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You Visit Tour. Webb Lion Fountain. June 1 2017. Photo David B. Hollingsworth

“Working: A Musical” Offers Viewers Drive-In and Pod-Seating Options

By Joe Garvey

People of a certain age probably recall going to a drive-in theater to watch a movie on a big screen outdoors.

ODURep, the production arm of Old Dominion University's theater program, and ODU Opera adapted that concept for their live, pandemic-era production of "Working: A Musical," which is scheduled to open a four-day run at Brock Commons on April 15.

Socially distant pod seating will be available on the Brock Commons plaza for people to watch the shows outside, with masks required. But most attendees will probably view it from their cars. They will enter Monarch Way from 45th Street (46th and 47th streets will be closed).

ODU technical theater students and Warehouse of Theatre, a multimedia company, are collaborating on creating large screens and staging elements. Audio will be broadcast on 97.1 FM.

Performances will begin at 8 each night. Tickets are free but must be reserved in advance at ODUArtsTix.com.

Helene Clehr of the Department of Communication and Theatre Arts reports that demand has been brisk. She said additional pods, which can provide seating for up to six people who feel comfortable sharing a space, have been added to try to accommodate the number of ticket requests. More drive-in options are available, but Saturday night is almost fully booked.

Katherine A. Hammond, associate professor and associate chair in the Department ofCommunication and Theatre Arts and the production's director, said the creative team has been working on the project since September.

She said a Zoom production was an option, "but it is nothing like attending an event."

She felt Brock Commons - located where Monarch Way dead-ends with 47th Street - would make a great parking area for cars. And having the performances outside with a small cast and crew allowed for "all the aspects of a musical in a communal yet distanced manner."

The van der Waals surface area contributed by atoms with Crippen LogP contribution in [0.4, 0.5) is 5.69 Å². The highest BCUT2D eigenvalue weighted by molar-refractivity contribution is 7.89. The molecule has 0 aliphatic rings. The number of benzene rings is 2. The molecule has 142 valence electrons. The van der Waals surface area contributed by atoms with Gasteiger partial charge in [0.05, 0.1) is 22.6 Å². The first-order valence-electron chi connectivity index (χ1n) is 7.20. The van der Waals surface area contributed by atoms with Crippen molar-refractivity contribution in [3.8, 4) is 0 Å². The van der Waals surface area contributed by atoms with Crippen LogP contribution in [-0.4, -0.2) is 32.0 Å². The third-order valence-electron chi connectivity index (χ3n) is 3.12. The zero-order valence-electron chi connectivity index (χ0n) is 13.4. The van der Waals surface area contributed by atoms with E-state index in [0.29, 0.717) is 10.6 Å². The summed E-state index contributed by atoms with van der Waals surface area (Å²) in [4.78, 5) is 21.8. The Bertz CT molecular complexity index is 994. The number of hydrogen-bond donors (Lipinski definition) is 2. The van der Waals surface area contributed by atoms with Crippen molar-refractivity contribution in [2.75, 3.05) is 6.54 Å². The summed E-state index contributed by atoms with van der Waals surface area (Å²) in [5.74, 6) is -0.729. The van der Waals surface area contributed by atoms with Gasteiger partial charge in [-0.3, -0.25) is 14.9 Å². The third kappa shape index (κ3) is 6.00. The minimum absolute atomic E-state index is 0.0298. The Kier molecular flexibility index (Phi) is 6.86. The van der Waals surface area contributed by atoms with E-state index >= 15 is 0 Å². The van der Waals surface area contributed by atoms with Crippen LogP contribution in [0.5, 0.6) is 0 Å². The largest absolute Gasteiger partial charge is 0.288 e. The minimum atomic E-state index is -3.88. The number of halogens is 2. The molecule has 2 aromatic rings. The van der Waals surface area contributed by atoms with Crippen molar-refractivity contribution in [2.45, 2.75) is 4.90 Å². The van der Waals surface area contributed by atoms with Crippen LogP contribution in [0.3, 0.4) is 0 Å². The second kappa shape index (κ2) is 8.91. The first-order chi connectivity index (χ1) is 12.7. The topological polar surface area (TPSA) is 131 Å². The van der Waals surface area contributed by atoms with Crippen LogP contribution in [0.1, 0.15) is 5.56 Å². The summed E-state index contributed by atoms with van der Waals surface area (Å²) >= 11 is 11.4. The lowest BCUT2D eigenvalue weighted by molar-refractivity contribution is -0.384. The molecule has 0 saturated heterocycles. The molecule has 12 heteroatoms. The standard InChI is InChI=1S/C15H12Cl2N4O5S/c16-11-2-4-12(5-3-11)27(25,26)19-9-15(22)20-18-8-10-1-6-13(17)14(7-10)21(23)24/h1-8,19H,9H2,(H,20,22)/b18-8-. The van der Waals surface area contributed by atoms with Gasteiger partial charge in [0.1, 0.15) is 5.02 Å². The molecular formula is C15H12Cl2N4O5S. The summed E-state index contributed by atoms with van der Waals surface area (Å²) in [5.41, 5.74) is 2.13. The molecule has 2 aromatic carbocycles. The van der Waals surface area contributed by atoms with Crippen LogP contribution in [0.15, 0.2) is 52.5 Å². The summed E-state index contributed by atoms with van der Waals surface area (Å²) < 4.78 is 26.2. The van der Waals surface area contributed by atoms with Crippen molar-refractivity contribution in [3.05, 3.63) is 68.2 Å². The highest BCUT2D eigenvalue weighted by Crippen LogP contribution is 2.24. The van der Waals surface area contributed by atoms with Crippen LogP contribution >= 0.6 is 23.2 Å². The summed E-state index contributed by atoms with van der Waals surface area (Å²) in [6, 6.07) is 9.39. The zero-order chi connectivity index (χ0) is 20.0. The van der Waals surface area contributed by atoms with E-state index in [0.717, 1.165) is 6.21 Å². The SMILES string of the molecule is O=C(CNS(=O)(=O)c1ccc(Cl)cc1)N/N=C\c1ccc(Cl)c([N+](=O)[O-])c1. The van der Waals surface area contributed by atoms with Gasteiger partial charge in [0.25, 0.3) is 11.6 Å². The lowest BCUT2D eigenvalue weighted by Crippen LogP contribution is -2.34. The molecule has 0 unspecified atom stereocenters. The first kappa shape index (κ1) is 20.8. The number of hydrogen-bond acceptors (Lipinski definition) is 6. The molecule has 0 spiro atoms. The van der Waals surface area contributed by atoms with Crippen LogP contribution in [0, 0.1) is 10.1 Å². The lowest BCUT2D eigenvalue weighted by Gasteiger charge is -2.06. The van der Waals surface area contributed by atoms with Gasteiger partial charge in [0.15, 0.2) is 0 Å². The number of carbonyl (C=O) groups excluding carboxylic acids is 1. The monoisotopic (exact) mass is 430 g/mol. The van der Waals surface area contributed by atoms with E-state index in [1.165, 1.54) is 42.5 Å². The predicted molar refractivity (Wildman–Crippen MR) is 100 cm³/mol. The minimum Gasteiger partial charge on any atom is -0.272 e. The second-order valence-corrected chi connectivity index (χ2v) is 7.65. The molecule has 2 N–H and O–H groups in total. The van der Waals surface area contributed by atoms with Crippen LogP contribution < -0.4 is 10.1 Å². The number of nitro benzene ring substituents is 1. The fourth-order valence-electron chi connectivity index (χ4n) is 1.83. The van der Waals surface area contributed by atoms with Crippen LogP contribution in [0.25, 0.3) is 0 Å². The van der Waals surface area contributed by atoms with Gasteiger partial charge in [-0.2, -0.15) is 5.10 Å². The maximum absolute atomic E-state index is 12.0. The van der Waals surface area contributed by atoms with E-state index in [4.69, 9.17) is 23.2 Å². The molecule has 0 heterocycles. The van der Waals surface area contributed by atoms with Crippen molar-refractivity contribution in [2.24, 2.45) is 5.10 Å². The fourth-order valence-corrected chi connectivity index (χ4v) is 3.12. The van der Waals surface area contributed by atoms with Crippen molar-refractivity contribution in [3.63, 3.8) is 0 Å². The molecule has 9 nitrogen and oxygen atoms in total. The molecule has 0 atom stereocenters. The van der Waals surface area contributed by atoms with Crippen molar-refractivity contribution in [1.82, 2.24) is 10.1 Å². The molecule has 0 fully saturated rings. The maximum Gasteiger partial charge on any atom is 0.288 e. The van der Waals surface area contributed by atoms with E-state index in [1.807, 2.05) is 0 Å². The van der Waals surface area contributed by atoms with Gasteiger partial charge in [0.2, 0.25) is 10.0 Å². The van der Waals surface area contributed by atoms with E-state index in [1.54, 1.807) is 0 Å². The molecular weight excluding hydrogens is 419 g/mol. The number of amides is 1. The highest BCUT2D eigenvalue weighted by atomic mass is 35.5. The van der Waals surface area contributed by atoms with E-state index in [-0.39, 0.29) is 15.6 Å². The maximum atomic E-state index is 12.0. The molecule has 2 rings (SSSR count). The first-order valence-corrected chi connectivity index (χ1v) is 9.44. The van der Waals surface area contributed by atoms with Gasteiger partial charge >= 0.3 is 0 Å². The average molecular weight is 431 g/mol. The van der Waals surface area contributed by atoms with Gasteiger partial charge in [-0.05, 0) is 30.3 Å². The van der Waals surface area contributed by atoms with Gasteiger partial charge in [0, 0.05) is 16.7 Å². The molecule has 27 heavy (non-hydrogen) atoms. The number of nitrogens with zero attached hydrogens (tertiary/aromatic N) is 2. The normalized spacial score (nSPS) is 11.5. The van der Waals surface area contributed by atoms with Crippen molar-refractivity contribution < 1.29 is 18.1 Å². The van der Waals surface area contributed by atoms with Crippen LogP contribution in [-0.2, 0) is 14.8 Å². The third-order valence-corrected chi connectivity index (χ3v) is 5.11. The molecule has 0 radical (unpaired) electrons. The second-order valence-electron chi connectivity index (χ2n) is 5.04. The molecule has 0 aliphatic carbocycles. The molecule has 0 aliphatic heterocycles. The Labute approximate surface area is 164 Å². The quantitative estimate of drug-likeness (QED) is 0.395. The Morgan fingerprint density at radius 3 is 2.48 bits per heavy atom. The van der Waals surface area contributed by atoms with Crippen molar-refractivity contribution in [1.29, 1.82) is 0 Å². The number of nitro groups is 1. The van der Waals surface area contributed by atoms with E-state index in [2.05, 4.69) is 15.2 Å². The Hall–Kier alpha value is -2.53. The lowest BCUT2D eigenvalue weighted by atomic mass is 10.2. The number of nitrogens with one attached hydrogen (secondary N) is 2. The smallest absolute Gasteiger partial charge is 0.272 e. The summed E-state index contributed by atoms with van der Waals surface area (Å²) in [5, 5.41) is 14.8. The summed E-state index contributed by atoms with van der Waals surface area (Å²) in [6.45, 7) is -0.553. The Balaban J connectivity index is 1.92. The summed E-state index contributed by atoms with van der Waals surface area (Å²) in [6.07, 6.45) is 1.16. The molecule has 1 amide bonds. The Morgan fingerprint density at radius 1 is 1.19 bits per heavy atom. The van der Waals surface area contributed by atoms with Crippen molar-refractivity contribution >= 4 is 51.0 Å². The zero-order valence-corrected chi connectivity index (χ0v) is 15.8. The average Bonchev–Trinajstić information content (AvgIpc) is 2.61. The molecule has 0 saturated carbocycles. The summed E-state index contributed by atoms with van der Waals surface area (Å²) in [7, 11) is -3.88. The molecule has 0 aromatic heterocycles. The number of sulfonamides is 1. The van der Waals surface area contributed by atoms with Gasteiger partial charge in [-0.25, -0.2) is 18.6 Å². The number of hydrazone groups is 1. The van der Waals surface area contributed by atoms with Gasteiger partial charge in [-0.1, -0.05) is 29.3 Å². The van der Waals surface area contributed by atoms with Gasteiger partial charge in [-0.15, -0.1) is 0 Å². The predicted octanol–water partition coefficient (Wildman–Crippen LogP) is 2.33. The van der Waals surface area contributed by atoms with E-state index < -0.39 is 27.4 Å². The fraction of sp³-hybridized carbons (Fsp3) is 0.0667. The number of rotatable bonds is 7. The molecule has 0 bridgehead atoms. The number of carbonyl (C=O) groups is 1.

Safety of the performers, technical workers and audience was a primary focus for the creative team, which in addition to Hammond consisted of Brian Nedvin (music director), Woody Robinson (set and lights), Lee Smith (projections/live video feed), Ricardo Melendez (choreography), Meredith Magoun (costumes), Justin McLawhorn (sound), Jim Lyden (technical director) and Chris Hanna (producer).

"We spent a lot of time working to give everyone a 'nest' to call home - to allow them space to work comfortably in the theater - without being too social," Hammond said. "And that was difficult. Wewant to be together, but we all understood that being physically apart in the process was the way we could make a show happen."

There were other challenges, such as weather - "in Hampton Roads, wind is a hurdle," Hammond said - and, to the creative team's surprise, electricity.

"While we planned how to make our lighting, sound and projections mobile, we discovered that with all the wonderful technology that our theater has, the performance space doesn't really have adequate power to operate all of the technical equipment we are using," Hammond said. "We never really expected electricity to be a hurdle - but there you are!"

ODU facilities management and construction personnel quickly provided an electrical distribution box to address the issue.

Cullen Strawn, executive director for the arts, and McLawhorn, Goode Theatre facility manager, coordinated with ODU Police on parking and street closures.

ODU's production of "Working," based on the book by Studs Terkel, is intended to recognize often unsung essential workers, whom we have become more dependent upon during the pandemic.

"I really wanted to do something that was celebratory," Hammond said. "It is also a labor of love - of live theater, of what we do, our own work. As faculty, one thing talked about a lot is collaborating with our amazing ODU students so they had the opportunity to continue working on their craft - both the performance and technology students - and that is hands-on labor. We wanted them to have the opportunity to do a show. And for some of them, this will be their last show at ODU before they graduate.

"As a team, we've collectively spent thousands of hours figuring out how to do this, and we are delighted to bring live theater to ODU."

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